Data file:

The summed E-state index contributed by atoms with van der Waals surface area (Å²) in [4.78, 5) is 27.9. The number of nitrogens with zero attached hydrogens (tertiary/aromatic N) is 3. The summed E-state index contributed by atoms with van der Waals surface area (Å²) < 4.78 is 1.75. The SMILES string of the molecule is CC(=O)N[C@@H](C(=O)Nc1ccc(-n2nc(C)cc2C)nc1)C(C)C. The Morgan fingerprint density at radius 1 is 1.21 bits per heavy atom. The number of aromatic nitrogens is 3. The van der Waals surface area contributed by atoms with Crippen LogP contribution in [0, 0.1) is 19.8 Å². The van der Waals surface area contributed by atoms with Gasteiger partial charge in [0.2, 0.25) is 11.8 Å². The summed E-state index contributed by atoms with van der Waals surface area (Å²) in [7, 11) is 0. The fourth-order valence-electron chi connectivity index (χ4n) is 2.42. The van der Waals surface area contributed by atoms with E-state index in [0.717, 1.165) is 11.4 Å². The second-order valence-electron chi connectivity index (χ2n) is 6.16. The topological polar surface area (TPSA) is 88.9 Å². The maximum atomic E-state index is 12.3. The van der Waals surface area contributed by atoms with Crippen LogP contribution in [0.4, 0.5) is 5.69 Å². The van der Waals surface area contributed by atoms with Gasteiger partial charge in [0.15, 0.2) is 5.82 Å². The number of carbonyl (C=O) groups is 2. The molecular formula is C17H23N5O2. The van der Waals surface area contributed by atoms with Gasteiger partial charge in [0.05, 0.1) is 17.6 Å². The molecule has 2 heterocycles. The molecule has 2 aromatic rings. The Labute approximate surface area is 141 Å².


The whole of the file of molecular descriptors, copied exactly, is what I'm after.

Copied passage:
The summed E-state index contributed by atoms with van der Waals surface area (Å²) in [4.78, 5) is 27.9. The number of nitrogens with zero attached hydrogens (tertiary/aromatic N) is 3. The summed E-state index contributed by atoms with van der Waals surface area (Å²) < 4.78 is 1.75. The SMILES string of the molecule is CC(=O)N[C@@H](C(=O)Nc1ccc(-n2nc(C)cc2C)nc1)C(C)C. The Morgan fingerprint density at radius 1 is 1.21 bits per heavy atom. The number of aromatic nitrogens is 3. The van der Waals surface area contributed by atoms with Crippen LogP contribution in [0, 0.1) is 19.8 Å². The van der Waals surface area contributed by atoms with Gasteiger partial charge in [0.2, 0.25) is 11.8 Å². The summed E-state index contributed by atoms with van der Waals surface area (Å²) in [7, 11) is 0. The fourth-order valence-electron chi connectivity index (χ4n) is 2.42. The van der Waals surface area contributed by atoms with E-state index in [0.717, 1.165) is 11.4 Å². The second-order valence-electron chi connectivity index (χ2n) is 6.16. The topological polar surface area (TPSA) is 88.9 Å². The maximum atomic E-state index is 12.3. The van der Waals surface area contributed by atoms with Crippen LogP contribution in [0.4, 0.5) is 5.69 Å². The van der Waals surface area contributed by atoms with Gasteiger partial charge in [0.15, 0.2) is 5.82 Å². The number of carbonyl (C=O) groups is 2. The molecular formula is C17H23N5O2. The van der Waals surface area contributed by atoms with Gasteiger partial charge in [0.05, 0.1) is 17.6 Å². The molecule has 2 heterocycles. The molecule has 2 aromatic rings. The Labute approximate surface area is 141 Å².